Is an insulin pump better than injections?

Written by: Dr Rasha Mukhtar
Published: | Updated: 22/05/2019
Edited by: Lisa Heffernan

Type one diabetics might know all about blood sugar highs and lows and carbohydrate counting, but when it comes to administering the daily dose of insulin, which is better, insulin injections or the insulin pump? Endocrinologist Dr Rasha Mukhtar tells you everything you need to know about the insulin pump and if it’s right for you.

An insulin pump is a device which delivers short-acting insulin in a continuous variable rate rather than using injections in order to control blood sugar levels. Some will advocate that an insulin pump is far superior to injections, as, with the continuous insulin administration, it is the closest device currently available to mimic the human body’s physiological insulin production, the closest device to mimic the pancreas.

To fully benefit from an insulin pump, however, an individual would need to be educated in how to use the pump and how to make adjustments to the background (basal) and mealtime (bolus) insulin doses.

 

How does an insulin pump work?

An insulin pump is a small device, about the size of a small mobile phone which is fitted with short-acting insulin in a cartridge and is connected to the body (mainly abdominal area) via a thin catheter that is attached to the skin by a small cannula, which is inserted subcutaneously. There are some pumps that do not use a cannula but are attached directly to the body within a small device which incorporates the insulin reservoir, cannula and pump. This would be controlled by a handset which connects to the pump via Bluetooth.

The pump is programmed to deliver a continuous basal rate to cover background daily activities. In addition, bolus doses of insulin can be administered via the pump whenever a person eats or needs to correct high sugar levels. The doses are usually calculated through a bolus calculator built into the pump which is dependent on such factors as the number of carbohydrates in a meal, blood glucose levels and state of health or activity. To benefit fully from its functions, it is recommended that the person starting a pump receives education on carbohydrate counting.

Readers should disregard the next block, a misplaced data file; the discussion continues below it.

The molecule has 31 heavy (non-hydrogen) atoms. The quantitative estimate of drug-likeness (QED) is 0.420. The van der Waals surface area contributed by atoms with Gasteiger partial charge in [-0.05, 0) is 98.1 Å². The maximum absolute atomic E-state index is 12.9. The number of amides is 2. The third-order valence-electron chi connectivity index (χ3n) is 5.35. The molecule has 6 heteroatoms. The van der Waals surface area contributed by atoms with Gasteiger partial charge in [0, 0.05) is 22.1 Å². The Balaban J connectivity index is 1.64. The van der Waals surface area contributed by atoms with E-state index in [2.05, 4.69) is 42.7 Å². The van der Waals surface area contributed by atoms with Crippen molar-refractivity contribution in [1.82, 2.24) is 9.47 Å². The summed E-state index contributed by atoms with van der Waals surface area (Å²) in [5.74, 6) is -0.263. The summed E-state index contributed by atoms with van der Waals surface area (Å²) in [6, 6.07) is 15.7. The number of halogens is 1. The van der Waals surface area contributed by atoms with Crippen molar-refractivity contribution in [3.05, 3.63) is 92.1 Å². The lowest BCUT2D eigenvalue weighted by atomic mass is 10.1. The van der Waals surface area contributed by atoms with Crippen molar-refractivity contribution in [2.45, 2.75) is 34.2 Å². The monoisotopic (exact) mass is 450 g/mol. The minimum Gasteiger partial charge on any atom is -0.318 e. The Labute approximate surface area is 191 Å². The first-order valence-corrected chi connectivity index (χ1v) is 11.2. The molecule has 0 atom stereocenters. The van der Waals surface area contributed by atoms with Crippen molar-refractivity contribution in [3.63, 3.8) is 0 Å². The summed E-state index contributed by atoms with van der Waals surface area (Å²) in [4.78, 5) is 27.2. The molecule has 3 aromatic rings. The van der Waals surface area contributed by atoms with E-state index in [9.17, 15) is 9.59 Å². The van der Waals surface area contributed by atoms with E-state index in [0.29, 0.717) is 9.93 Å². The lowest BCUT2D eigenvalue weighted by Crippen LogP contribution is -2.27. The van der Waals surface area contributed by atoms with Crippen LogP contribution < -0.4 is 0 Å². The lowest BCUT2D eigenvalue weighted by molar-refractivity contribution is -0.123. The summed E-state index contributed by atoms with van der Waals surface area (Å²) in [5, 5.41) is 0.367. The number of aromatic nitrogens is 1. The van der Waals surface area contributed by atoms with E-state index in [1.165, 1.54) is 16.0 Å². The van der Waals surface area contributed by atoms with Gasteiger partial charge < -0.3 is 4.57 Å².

Who qualifies for an insulin pump?

An insulin pump is suitable for anyone with diabetes, particularly type 1, who take multiple insulin injections and would like more control over their insulin administration and diabetes. As it is an expensive device, there are restrictions on who qualifies for an insulin pump on the NHS.

Insulin pumps are recommended for:

1. Those who have recurrent episodes of hypoglycaemia (low blood sugar levels) which restricts their ability to improve diabetes control

2. Those with hypoglycaemia unawareness

3. Those who have tried every measure to improve their blood sugar control but remain with an HbA1c greater than 8.5%

 

Is the pump removable? How is it attached to the body?

The pump can be detached from the body, leaving only the cannula in place for short periods of time i.e. bathing, swimming etc. As it contains only short-acting insulin, it can be detached for no longer than two hours as the active insulin will run out and the person will be at risk of diabetic ketoacidosis.

Some individuals prefer not to use a pump when on holiday and will revert to injections for the period that they are away. This is a personal preference and they can return back to using the pump when they are ready.

 

Are insulin pumps better for balancing blood sugars?

Blood sugars may be easier to control on an insulin pump but this is dependent on the input of the pump user. Standard insulin pumps will only deliver the preprogrammed basal insulin and cannot adjust or predict how much insulin is needed for boluses (meal times) or correction.

When used correctly the bolus doses can be set to be delivered at rates which are better able to match the circumstances. Some of the more sophisticated pumps, if used with continuous glucose sensing may also switch the pump on and off or adjust the basal rate dependent on the rise and fall of blood sugar levels. These newer devices are the closest that we have come to an artificial pancreas.

 

If you would like to know more about the availability of insulin pumps and would like further information, schedule an appointment with Dr Rasha Mukhtar.

By Dr Rasha Mukhtar
Endocrinology, diabetes & metabolism

Dr Rasha Mukhtar is an esteemed consultant in diabetes and endocrinology based at Frimley Park Hospital. Dr Mukhtar has a busy clinical practice covering the investigation, diagnosis and management of patients with diabetes, obesity, thyroid dysfunctions, calcium disorders, pituitary disease, adrenal problems, hypogonadism, and electrolyte abnormalities. She also runs a diabetes and endocrine antenatal clinic in conjunction with obstetricians and specialist nurses, and can also provide pre-conceptual care.

In addition to her clinical practice, Dr Mukhtar is an active medical educator. Dr Mukhtar is a MRCP PACES examiner and is involved with the General Medical Council. Her research was in dietary interventions and metabolic syndrome, and she has extensive research experience in studies involving diabetes, obesity and cardiovascular risk management. She is a principal and co-investigator for a number of international and multi-centre studies.

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